Model reliability is generally assessed and reported as an intrinsic component of quantitative structure–activity relationship (QSAR) publications; it can be evaluated using defined quality criteria such as the Organisation for Economic Cooperation and Development (OECD) principles for the validation of QSARs. However, less emphasis is afforded to the assessment of model reproducibility, particularly by users who may wish to use model outcomes for decision making, but who are not QSAR experts. In this study we identified a range of QSARs in the area of absorption, distribution, metabolism, and elimination (ADME) prediction and assessed their adherence to the OECD principles, as well as investigating their reproducibility by scientists without expertise in QSAR. Here, 85 papers were reviewed, reporting over 80 models for 31 ADME-related endpoints. Of these, 12 models were identified that fulfilled at least 4 of the 5 OECD principles and 3 of these 12 could be readily reproduced. Published QSAR models should aim to meet a standard level of quality and be clearly communicated, ensuring their reproducibility, to progress the uptake of the models in both research and regulatory landscapes. A pragmatic workflow for implementing published QSAR models and recommendations to modellers, for publishing models with greater usability, are presented herein.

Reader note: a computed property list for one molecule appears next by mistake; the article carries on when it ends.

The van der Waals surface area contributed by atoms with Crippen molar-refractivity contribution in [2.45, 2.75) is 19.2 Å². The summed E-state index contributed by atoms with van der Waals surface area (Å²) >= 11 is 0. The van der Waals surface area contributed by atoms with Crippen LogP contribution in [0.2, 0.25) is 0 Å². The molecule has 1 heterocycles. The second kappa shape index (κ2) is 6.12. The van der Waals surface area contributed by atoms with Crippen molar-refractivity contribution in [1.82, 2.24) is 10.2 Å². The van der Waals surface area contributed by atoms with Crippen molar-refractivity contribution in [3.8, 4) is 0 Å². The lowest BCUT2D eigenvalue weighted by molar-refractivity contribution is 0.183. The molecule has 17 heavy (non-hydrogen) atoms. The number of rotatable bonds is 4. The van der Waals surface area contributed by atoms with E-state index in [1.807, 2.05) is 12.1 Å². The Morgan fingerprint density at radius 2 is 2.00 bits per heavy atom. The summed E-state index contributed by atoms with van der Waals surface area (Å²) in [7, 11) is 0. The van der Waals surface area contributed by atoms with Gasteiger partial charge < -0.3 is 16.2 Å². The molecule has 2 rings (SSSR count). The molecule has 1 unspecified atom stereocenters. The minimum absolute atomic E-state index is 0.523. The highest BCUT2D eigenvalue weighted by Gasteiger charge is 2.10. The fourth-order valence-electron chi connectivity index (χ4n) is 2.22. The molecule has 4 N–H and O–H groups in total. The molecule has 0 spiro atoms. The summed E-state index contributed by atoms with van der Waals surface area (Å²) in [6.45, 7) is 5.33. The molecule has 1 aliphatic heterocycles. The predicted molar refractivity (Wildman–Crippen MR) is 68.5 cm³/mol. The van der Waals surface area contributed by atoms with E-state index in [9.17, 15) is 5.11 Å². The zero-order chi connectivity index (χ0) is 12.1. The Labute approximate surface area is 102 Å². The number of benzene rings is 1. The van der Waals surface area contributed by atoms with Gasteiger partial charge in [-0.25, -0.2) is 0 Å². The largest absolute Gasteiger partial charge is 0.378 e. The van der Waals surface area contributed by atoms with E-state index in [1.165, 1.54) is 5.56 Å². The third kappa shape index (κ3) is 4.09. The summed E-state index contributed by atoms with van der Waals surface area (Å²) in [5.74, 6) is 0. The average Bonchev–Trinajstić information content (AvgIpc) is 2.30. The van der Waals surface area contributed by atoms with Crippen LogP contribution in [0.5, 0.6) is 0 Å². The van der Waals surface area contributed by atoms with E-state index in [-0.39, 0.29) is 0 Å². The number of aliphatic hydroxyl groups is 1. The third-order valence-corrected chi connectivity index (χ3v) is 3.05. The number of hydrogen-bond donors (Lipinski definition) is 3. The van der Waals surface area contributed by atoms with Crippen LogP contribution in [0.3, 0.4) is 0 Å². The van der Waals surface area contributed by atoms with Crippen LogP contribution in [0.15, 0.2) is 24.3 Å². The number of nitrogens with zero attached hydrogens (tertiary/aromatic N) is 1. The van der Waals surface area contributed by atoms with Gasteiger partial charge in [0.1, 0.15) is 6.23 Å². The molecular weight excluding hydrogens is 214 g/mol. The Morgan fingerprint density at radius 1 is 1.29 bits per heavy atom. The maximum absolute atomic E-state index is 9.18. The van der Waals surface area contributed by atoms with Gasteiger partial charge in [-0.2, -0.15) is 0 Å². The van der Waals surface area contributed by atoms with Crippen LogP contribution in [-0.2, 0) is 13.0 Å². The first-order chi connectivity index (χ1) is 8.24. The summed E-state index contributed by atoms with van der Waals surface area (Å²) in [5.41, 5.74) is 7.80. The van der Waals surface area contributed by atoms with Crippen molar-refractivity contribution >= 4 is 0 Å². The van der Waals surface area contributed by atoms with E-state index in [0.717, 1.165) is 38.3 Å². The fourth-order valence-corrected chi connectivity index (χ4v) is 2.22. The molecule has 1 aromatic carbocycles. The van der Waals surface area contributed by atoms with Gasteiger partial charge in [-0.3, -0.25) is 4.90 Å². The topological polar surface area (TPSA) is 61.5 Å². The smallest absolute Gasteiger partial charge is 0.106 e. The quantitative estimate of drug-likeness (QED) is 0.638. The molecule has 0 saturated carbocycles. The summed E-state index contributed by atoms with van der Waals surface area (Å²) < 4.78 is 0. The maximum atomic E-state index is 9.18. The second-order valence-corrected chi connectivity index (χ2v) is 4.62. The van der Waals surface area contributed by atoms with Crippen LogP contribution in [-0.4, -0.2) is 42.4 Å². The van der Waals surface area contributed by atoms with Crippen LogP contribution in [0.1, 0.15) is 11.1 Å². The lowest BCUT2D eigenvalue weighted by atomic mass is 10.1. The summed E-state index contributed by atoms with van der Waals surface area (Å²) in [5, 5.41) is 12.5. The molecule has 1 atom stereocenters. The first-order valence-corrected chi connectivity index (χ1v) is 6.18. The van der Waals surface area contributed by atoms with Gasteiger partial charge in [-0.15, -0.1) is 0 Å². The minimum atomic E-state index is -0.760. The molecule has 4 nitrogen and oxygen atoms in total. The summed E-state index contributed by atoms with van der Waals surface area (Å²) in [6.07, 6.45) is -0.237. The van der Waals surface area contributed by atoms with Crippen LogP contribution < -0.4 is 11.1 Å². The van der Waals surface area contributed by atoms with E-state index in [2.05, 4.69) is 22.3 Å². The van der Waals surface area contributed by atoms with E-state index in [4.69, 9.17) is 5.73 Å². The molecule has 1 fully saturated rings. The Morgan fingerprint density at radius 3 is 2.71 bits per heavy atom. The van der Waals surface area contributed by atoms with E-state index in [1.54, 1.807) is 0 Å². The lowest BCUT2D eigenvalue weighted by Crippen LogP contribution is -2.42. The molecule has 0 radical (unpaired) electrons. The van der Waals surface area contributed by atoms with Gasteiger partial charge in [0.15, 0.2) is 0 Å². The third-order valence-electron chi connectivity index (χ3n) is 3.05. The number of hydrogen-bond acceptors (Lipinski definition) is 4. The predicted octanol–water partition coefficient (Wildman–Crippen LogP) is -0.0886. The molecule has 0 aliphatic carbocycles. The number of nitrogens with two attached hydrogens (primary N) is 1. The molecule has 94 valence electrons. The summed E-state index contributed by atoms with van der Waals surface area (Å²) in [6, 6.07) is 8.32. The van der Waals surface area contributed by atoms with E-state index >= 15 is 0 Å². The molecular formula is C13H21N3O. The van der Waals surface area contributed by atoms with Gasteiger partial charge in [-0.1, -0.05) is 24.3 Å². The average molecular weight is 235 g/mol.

Assessment and Reproducibility of Quantitative Structure–Activity Relationship Models by the Nonexpert
Patel, M; Chilton, ML; Sartini, A; Gibson, L; Barber, CG; Covey-Crump, L; Katarzyna Przybylak, R; Cronin, MTD; Madden, JC;